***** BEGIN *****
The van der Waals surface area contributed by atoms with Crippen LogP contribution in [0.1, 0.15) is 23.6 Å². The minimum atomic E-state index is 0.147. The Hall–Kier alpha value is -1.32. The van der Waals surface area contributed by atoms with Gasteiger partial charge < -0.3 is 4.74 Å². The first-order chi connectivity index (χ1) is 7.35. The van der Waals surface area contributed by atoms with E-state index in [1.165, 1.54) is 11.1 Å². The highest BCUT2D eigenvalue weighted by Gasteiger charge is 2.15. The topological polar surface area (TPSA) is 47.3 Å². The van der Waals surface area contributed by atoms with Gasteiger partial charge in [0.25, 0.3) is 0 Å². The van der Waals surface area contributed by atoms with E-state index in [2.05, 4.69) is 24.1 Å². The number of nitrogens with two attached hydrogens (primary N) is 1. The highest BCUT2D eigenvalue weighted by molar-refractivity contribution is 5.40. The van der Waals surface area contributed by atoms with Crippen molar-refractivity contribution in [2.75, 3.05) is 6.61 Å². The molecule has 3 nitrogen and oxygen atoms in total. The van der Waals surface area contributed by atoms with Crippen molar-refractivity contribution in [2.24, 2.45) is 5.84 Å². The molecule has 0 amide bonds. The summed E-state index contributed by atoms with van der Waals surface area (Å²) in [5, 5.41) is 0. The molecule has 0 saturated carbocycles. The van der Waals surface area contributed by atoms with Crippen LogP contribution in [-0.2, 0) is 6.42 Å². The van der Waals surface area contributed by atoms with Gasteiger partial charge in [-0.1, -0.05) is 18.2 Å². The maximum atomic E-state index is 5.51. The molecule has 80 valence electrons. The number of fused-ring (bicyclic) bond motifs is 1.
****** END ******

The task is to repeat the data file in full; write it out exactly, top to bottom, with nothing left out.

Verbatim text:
The van der Waals surface area contributed by atoms with Crippen LogP contribution in [0.1, 0.15) is 23.6 Å². The minimum atomic E-state index is 0.147. The Hall–Kier alpha value is -1.32. The van der Waals surface area contributed by atoms with Gasteiger partial charge < -0.3 is 4.74 Å². The first-order chi connectivity index (χ1) is 7.35. The van der Waals surface area contributed by atoms with E-state index in [1.165, 1.54) is 11.1 Å². The highest BCUT2D eigenvalue weighted by Gasteiger charge is 2.15. The topological polar surface area (TPSA) is 47.3 Å². The van der Waals surface area contributed by atoms with Gasteiger partial charge in [0.25, 0.3) is 0 Å². The van der Waals surface area contributed by atoms with E-state index in [2.05, 4.69) is 24.1 Å². The number of nitrogens with two attached hydrogens (primary N) is 1. The highest BCUT2D eigenvalue weighted by molar-refractivity contribution is 5.40. The van der Waals surface area contributed by atoms with Crippen molar-refractivity contribution in [2.75, 3.05) is 6.61 Å². The molecule has 3 nitrogen and oxygen atoms in total. The van der Waals surface area contributed by atoms with Crippen molar-refractivity contribution in [2.24, 2.45) is 5.84 Å². The molecule has 0 amide bonds. The summed E-state index contributed by atoms with van der Waals surface area (Å²) in [5, 5.41) is 0. The molecule has 0 saturated carbocycles. The van der Waals surface area contributed by atoms with Crippen LogP contribution in [-0.2, 0) is 6.42 Å². The van der Waals surface area contributed by atoms with Gasteiger partial charge in [-0.1, -0.05) is 18.2 Å². The maximum atomic E-state index is 5.51. The molecule has 80 valence electrons. The number of fused-ring (bicyclic) bond motifs is 1.